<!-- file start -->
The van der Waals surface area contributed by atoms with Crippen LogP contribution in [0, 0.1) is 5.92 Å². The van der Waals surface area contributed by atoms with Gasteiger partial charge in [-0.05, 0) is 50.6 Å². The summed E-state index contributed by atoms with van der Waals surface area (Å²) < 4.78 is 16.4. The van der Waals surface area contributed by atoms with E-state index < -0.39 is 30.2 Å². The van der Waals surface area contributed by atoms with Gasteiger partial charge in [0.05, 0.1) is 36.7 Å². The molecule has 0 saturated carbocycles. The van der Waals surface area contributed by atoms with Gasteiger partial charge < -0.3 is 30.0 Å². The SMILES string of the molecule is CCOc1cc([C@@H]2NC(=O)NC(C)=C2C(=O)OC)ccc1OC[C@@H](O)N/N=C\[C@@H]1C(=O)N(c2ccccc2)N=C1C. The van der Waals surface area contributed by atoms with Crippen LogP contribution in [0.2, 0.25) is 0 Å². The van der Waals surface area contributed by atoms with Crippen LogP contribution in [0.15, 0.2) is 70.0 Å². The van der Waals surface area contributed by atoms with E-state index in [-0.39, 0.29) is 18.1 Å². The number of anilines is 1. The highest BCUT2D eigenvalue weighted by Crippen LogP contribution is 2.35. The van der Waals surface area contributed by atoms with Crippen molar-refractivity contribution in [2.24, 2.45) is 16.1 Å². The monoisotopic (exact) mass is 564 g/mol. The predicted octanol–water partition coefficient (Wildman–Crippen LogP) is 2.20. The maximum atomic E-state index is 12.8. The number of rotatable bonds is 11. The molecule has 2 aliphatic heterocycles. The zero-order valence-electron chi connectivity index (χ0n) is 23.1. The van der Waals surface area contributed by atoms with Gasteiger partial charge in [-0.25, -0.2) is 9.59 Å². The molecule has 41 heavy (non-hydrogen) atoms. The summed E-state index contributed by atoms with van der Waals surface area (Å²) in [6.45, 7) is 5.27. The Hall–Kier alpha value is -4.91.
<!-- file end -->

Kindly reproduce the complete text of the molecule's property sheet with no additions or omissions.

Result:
The van der Waals surface area contributed by atoms with Crippen LogP contribution in [0, 0.1) is 5.92 Å². The van der Waals surface area contributed by atoms with Gasteiger partial charge in [-0.05, 0) is 50.6 Å². The summed E-state index contributed by atoms with van der Waals surface area (Å²) < 4.78 is 16.4. The van der Waals surface area contributed by atoms with E-state index < -0.39 is 30.2 Å². The van der Waals surface area contributed by atoms with Gasteiger partial charge in [0.05, 0.1) is 36.7 Å². The molecule has 0 saturated carbocycles. The van der Waals surface area contributed by atoms with Gasteiger partial charge < -0.3 is 30.0 Å². The SMILES string of the molecule is CCOc1cc([C@@H]2NC(=O)NC(C)=C2C(=O)OC)ccc1OC[C@@H](O)N/N=C\[C@@H]1C(=O)N(c2ccccc2)N=C1C. The van der Waals surface area contributed by atoms with Crippen LogP contribution in [0.2, 0.25) is 0 Å². The van der Waals surface area contributed by atoms with Crippen LogP contribution in [0.15, 0.2) is 70.0 Å². The van der Waals surface area contributed by atoms with E-state index in [-0.39, 0.29) is 18.1 Å². The number of anilines is 1. The highest BCUT2D eigenvalue weighted by Crippen LogP contribution is 2.35. The van der Waals surface area contributed by atoms with Crippen molar-refractivity contribution in [2.24, 2.45) is 16.1 Å². The monoisotopic (exact) mass is 564 g/mol. The predicted octanol–water partition coefficient (Wildman–Crippen LogP) is 2.20. The maximum atomic E-state index is 12.8. The number of rotatable bonds is 11. The molecule has 2 aliphatic heterocycles. The zero-order valence-electron chi connectivity index (χ0n) is 23.1. The van der Waals surface area contributed by atoms with Gasteiger partial charge in [-0.25, -0.2) is 9.59 Å². The molecule has 41 heavy (non-hydrogen) atoms. The summed E-state index contributed by atoms with van der Waals surface area (Å²) in [6.45, 7) is 5.27. The Hall–Kier alpha value is -4.91.